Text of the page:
The new guidelines are temporary, and are “not intended to incentivize … the sale of art.” But their effect may do just that.
Conscious of the significance of its about-face, AAMD has tried to look as though it is still walking calmly in the same direction. The organization’s “long-standing principle” — that money raised from the sale of art from a permanent collection may not be used for general operating expenses — remains in place, according to the announcement in mid-April. Museums that choose to deaccession must maintain records of how money was raised and how it was used. They must have in place “a board-approved policy outlining what expenses it considers direct care, and the policy must be publicly accessible.”
All this caution and qualification make sense. But in reality, almost any museum expense — from the salaries of curators, conservators and other staff members to costs associated with building maintenance and utilities — could conceivably fit the description of “direct care of the museum’s collection.”
And let’s be honest: It’s very theoretical. At a practical level — especially during a crisis — money inside big institutions such as art museums is fairly fungible. If a work of art is sold, the money raised is difficult to silo.
In normal times, and despite the strict guidelines, deaccessioning goes on all the time. The results can be transformative, restorative or alarming — sometimes all three at once. In 2011, for instance, the Museum of Fine Arts in Boston sold eight works from its permanent collection to raise the money it needed to buy a single painting, “Man at His Bath,” by Gustave Caillebotte. The paintings it auctioned off included canvases by Monet, Paul Gauguin, Alfred Sisley, Camille Pissarro and Pierre-Auguste Renoir.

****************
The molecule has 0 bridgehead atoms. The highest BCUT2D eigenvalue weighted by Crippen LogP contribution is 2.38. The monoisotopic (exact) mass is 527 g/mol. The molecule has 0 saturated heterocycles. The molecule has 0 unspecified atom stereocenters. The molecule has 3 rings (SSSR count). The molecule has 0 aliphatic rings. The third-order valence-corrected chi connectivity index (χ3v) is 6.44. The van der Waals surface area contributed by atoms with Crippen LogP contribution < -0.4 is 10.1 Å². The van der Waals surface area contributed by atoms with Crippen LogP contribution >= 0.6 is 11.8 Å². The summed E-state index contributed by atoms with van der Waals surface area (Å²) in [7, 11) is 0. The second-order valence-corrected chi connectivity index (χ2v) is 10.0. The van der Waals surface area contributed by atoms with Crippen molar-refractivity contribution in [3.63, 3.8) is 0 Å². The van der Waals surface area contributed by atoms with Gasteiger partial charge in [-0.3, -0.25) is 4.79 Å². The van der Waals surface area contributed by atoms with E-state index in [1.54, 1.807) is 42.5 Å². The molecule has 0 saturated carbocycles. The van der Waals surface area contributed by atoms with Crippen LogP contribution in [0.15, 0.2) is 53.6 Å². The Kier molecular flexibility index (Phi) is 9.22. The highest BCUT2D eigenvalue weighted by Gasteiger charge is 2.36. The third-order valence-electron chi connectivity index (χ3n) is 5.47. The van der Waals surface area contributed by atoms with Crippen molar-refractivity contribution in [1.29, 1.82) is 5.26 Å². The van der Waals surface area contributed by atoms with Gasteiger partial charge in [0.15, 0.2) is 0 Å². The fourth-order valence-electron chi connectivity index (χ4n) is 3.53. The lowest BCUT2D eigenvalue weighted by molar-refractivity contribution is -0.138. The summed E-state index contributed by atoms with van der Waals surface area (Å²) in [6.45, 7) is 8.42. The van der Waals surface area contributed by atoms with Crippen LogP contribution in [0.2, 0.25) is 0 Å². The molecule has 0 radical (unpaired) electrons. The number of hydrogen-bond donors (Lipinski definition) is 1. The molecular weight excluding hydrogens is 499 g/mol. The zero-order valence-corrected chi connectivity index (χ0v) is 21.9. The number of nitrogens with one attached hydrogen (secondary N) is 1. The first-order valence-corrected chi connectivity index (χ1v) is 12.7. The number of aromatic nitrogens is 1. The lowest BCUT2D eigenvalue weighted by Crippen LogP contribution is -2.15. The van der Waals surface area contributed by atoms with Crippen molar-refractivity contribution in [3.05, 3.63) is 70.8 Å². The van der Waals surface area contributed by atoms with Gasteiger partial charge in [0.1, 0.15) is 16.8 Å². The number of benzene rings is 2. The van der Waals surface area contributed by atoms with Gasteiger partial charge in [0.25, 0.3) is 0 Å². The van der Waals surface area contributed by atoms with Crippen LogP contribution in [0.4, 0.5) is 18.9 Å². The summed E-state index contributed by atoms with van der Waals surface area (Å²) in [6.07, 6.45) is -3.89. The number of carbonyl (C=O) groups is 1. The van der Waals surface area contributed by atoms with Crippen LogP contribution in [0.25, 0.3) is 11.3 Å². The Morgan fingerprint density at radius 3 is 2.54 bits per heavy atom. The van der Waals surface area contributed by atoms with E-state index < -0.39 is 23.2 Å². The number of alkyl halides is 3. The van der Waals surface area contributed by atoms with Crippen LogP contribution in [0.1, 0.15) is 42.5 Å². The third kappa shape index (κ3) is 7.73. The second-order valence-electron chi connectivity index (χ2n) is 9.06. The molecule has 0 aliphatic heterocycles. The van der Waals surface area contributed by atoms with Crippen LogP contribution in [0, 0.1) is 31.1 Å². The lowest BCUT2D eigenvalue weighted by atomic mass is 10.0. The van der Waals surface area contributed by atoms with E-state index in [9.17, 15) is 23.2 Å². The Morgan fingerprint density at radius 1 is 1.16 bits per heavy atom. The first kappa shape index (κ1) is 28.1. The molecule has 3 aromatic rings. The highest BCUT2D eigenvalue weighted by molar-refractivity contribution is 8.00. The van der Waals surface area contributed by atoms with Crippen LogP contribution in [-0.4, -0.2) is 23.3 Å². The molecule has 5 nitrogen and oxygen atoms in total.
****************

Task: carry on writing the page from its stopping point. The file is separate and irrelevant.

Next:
At the time, it seemed an extraordinary exchange. But after taking into account that the MFA has one of the world’s greatest Impressionist collections; that most of the works it chose to sell tended to languish in storage; and that paintings by Caillebotte — an artist regarded as increasingly important — rarely come on the market, the decision began to look rational (if still controversial).
More recently, the Baltimore Museum of Art selected work by white men whose art they own in abundance — such as Andy Warhol and Franz Kline — to raise money for the acquisition of new work by underrepresented groups, especially women and African Americans, including Amy Sherald, Charles Gaines, Faith Ringgold and Lynette Yiadom-Boakye.
Here, too, the thinking was sound, and only mildly controversial. “I don’t think it’s reasonable or appropriate for a museum like the BMA to speak to a city that is 64 percent black unless we reflect our constituents,” Chris Bedford, the museum’s director, told Artnet in 2018.
And yet the practicalities of deaccessioning are rarely straightforward.
To begin with, there is a tension inherent in any decision by a museum to raise money by selling art. To justify selling the works, museums must play down their importance. But to get top dollar at auction, they must talk up their value.